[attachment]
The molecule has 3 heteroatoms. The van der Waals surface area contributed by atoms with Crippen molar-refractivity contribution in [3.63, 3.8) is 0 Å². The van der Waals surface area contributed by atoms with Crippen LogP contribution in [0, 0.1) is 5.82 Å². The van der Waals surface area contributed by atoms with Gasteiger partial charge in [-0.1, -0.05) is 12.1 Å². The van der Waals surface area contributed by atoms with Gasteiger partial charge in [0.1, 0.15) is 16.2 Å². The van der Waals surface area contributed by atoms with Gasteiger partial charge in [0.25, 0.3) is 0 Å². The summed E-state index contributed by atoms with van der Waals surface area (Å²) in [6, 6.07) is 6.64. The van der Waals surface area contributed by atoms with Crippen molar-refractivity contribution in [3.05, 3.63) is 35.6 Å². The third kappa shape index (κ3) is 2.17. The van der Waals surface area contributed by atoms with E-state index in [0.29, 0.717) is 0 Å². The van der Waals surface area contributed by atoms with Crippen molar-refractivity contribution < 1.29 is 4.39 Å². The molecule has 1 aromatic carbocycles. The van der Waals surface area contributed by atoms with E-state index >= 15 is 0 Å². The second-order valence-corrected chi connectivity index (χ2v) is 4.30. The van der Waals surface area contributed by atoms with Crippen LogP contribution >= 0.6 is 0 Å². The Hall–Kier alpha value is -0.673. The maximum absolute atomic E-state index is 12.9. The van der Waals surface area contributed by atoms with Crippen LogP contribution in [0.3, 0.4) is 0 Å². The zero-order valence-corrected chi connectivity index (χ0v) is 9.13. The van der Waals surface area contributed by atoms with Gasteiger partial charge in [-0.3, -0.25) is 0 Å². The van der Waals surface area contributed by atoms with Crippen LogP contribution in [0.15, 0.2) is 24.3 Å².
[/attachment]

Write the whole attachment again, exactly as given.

The molecule has 3 heteroatoms. The van der Waals surface area contributed by atoms with Crippen molar-refractivity contribution in [3.63, 3.8) is 0 Å². The van der Waals surface area contributed by atoms with Crippen LogP contribution in [0, 0.1) is 5.82 Å². The van der Waals surface area contributed by atoms with Gasteiger partial charge in [-0.1, -0.05) is 12.1 Å². The van der Waals surface area contributed by atoms with Gasteiger partial charge in [0.1, 0.15) is 16.2 Å². The van der Waals surface area contributed by atoms with Gasteiger partial charge in [0.25, 0.3) is 0 Å². The summed E-state index contributed by atoms with van der Waals surface area (Å²) in [6, 6.07) is 6.64. The van der Waals surface area contributed by atoms with Crippen molar-refractivity contribution in [3.05, 3.63) is 35.6 Å². The third kappa shape index (κ3) is 2.17. The van der Waals surface area contributed by atoms with E-state index in [0.29, 0.717) is 0 Å². The van der Waals surface area contributed by atoms with Crippen molar-refractivity contribution < 1.29 is 4.39 Å². The molecule has 1 aromatic carbocycles. The van der Waals surface area contributed by atoms with E-state index >= 15 is 0 Å². The second-order valence-corrected chi connectivity index (χ2v) is 4.30. The van der Waals surface area contributed by atoms with Crippen LogP contribution >= 0.6 is 0 Å². The Hall–Kier alpha value is -0.673. The maximum absolute atomic E-state index is 12.9. The van der Waals surface area contributed by atoms with Crippen LogP contribution in [0.3, 0.4) is 0 Å². The zero-order valence-corrected chi connectivity index (χ0v) is 9.13. The van der Waals surface area contributed by atoms with Gasteiger partial charge in [-0.3, -0.25) is 0 Å². The van der Waals surface area contributed by atoms with Crippen LogP contribution in [0.15, 0.2) is 24.3 Å².